Raymond Duch

 

Ray DuchRaymond Duch is an Official Fellow at Nuffield College and is the Director of the Nuffield Centre for Experimental Social Sciences (CESS), which currently has centres in Oxford and Santiago, Chile, with a third to be launched soon in Pune, India. Prior to assuming these positions he was the Senator Don Henderson Scholar in Political Science at the University of Houston. He received his BA (Honours) from the University of Manitoba in Canada and his MA and PhD from the University of Rochester. In addition, he has held visiting appointments at the Universitat Pompeu Fabra, Barcelona; the Hoover Institute and the Graduate School of Management, Stanford University; the Institute for Social Research Oslo; the Université de Montréal; and the Wissenschaftszentrum Berlin für Sozialforschung. He is currently the Long Term Visiting Professor at the Institute for Advanced Studies at the Toulouse School of Economics. Professor Duch has served as Associate Editor of the American Journal of Political Science and the Journal of Experimental Political Science. He is one of the founders of the European Political Science Association and the International Meeting on Behavioural Science (IMEBESS) and is currently Vice-President of the Midwest Political Science Association. In 2015, Professor Duch was selected as a member of the UK Cabinet Office Cross-Whitehall Trial Advice Panel to offer Whitehall departments technical support in designing and implementing controlled experiments to assess policy effectiveness. He was recently nominated to the Evidence in Governance and Politics network.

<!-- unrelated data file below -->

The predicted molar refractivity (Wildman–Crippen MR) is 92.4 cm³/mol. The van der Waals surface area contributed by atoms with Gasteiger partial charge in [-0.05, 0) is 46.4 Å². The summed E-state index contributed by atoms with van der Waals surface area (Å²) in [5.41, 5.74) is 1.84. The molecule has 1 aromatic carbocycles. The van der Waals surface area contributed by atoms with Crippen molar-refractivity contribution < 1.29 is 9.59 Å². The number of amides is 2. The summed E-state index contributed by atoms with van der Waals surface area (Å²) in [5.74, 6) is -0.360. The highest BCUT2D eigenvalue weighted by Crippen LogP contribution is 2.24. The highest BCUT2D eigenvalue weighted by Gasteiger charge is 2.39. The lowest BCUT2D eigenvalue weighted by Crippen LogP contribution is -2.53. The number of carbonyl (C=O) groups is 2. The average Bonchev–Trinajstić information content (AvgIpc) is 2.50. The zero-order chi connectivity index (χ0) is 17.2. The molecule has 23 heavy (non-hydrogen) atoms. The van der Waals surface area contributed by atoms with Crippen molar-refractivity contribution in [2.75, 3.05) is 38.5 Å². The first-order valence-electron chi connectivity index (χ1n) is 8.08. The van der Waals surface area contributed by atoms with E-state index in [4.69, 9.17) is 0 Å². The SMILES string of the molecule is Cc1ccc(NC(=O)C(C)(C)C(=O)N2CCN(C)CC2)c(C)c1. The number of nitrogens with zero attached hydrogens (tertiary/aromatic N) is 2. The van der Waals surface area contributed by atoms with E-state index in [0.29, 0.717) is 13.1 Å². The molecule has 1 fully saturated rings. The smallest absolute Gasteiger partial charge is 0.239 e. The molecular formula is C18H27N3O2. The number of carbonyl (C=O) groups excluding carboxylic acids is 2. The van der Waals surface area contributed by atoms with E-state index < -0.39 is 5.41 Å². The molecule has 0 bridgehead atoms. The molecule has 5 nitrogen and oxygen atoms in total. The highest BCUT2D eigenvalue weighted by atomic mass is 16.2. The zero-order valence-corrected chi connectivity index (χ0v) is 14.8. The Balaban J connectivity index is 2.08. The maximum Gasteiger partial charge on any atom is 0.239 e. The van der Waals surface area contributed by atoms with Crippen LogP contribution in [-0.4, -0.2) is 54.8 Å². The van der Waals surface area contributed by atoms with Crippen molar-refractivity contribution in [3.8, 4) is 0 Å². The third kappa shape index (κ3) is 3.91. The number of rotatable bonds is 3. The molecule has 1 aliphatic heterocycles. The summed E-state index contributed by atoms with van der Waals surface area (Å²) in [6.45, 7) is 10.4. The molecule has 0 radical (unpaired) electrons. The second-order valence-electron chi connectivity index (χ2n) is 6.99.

Professor Duch’s research focuses on responsibility attribution, incorporating elements of theory, experiments and analysis of public opinion.

 

His award-winning 2008 Cambridge University Press book entitled The Economic Vote demonstrates that citizens hold political parties accountable for economic outcomes – economic evaluations in the 160 surveys (from 18 countries) he analyses is one of the most important factors shaping the vote decision. But the importance of the economic vote varies across counties and, sometimes, within countries from election to election. It varies because voters are able to determine when governing parties in fact are responsible for shaping economic outcomes and when they are not. Voters understand how collective decision-making in coalition governments can diffuse government responsibility for economic outcomes; they are able to figure out when external factors (such as global economic shocks) reduce government competency for economic outcomes; and they understand how political institutions (such as federalism) can moderate the effect of the federal government on economic outcomes.

 

How do citizens figure out what might appear to be complex features of economics and politics that on the face of it seem quite demanding in terms of information?  Professor Duch’s research has focused on understanding how citizens solve these decision-making challenges. A unifying theme in this effort is the notion that voters deploy various information shortcuts in order to make reasoned – some would say rational – decisions.